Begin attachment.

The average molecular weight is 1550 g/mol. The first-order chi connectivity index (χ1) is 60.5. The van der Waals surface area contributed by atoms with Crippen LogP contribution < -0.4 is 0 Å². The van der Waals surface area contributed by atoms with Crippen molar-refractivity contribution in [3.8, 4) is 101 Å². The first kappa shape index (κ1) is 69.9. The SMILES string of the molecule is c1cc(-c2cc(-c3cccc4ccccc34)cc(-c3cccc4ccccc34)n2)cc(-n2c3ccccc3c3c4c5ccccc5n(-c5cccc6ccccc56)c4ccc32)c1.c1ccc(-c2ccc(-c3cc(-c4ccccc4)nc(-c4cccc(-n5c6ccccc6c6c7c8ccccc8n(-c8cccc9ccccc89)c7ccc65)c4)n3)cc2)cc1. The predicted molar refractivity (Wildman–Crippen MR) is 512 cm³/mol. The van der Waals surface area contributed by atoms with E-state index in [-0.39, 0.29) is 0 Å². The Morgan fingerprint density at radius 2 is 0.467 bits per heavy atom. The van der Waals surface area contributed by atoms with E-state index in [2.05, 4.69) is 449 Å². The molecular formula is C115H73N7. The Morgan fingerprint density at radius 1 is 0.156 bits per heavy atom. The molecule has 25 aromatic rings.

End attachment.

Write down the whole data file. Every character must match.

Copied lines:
The average molecular weight is 1550 g/mol. The first-order chi connectivity index (χ1) is 60.5. The van der Waals surface area contributed by atoms with Crippen LogP contribution < -0.4 is 0 Å². The van der Waals surface area contributed by atoms with Crippen molar-refractivity contribution in [3.8, 4) is 101 Å². The first kappa shape index (κ1) is 69.9. The SMILES string of the molecule is c1cc(-c2cc(-c3cccc4ccccc34)cc(-c3cccc4ccccc34)n2)cc(-n2c3ccccc3c3c4c5ccccc5n(-c5cccc6ccccc56)c4ccc32)c1.c1ccc(-c2ccc(-c3cc(-c4ccccc4)nc(-c4cccc(-n5c6ccccc6c6c7c8ccccc8n(-c8cccc9ccccc89)c7ccc65)c4)n3)cc2)cc1. The predicted molar refractivity (Wildman–Crippen MR) is 512 cm³/mol. The van der Waals surface area contributed by atoms with E-state index in [-0.39, 0.29) is 0 Å². The Morgan fingerprint density at radius 2 is 0.467 bits per heavy atom. The van der Waals surface area contributed by atoms with E-state index in [2.05, 4.69) is 449 Å². The molecular formula is C115H73N7. The Morgan fingerprint density at radius 1 is 0.156 bits per heavy atom. The molecule has 25 aromatic rings.